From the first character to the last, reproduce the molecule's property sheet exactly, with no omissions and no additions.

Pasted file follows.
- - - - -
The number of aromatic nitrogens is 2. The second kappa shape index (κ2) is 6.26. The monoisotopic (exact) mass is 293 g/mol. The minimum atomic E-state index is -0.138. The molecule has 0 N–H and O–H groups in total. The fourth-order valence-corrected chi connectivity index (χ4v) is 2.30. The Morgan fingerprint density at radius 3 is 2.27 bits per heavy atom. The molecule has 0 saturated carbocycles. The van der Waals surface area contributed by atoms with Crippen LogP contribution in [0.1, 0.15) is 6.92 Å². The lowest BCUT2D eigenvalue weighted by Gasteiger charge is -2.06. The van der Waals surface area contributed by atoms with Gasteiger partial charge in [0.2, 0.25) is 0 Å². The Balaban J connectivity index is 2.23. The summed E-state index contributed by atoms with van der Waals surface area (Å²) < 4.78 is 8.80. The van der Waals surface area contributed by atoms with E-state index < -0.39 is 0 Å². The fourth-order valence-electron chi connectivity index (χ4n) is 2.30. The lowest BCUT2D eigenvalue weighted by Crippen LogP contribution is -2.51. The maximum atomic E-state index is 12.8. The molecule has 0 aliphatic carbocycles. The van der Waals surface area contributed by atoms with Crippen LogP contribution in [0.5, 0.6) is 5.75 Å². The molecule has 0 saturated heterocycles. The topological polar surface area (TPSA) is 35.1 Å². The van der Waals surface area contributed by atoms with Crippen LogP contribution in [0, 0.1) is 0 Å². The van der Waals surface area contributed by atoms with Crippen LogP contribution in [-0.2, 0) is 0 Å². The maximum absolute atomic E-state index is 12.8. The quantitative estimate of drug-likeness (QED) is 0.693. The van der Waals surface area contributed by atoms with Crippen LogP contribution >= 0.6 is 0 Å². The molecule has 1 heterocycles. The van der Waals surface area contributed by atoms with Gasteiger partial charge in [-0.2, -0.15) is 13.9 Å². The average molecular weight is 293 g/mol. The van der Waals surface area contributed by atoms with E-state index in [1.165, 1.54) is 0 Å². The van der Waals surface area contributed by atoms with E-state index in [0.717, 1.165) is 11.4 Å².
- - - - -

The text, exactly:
The number of aromatic nitrogens is 2. The second kappa shape index (κ2) is 6.26. The monoisotopic (exact) mass is 293 g/mol. The minimum atomic E-state index is -0.138. The molecule has 0 N–H and O–H groups in total. The fourth-order valence-corrected chi connectivity index (χ4v) is 2.30. The Morgan fingerprint density at radius 3 is 2.27 bits per heavy atom. The molecule has 0 saturated carbocycles. The van der Waals surface area contributed by atoms with Crippen LogP contribution in [0.1, 0.15) is 6.92 Å². The lowest BCUT2D eigenvalue weighted by Gasteiger charge is -2.06. The van der Waals surface area contributed by atoms with Gasteiger partial charge in [0.2, 0.25) is 0 Å². The Balaban J connectivity index is 2.23. The summed E-state index contributed by atoms with van der Waals surface area (Å²) < 4.78 is 8.80. The van der Waals surface area contributed by atoms with E-state index < -0.39 is 0 Å². The fourth-order valence-electron chi connectivity index (χ4n) is 2.30. The lowest BCUT2D eigenvalue weighted by Crippen LogP contribution is -2.51. The maximum atomic E-state index is 12.8. The molecule has 0 aliphatic carbocycles. The van der Waals surface area contributed by atoms with Crippen LogP contribution in [0.5, 0.6) is 5.75 Å². The molecule has 0 saturated heterocycles. The topological polar surface area (TPSA) is 35.1 Å². The van der Waals surface area contributed by atoms with Crippen LogP contribution in [0, 0.1) is 0 Å². The van der Waals surface area contributed by atoms with Crippen LogP contribution in [-0.2, 0) is 0 Å². The maximum absolute atomic E-state index is 12.8. The quantitative estimate of drug-likeness (QED) is 0.693. The van der Waals surface area contributed by atoms with Crippen LogP contribution >= 0.6 is 0 Å². The molecule has 1 heterocycles. The van der Waals surface area contributed by atoms with Gasteiger partial charge in [-0.2, -0.15) is 13.9 Å². The average molecular weight is 293 g/mol. The van der Waals surface area contributed by atoms with E-state index in [1.165, 1.54) is 0 Å². The van der Waals surface area contributed by atoms with E-state index in [0.717, 1.165) is 11.4 Å².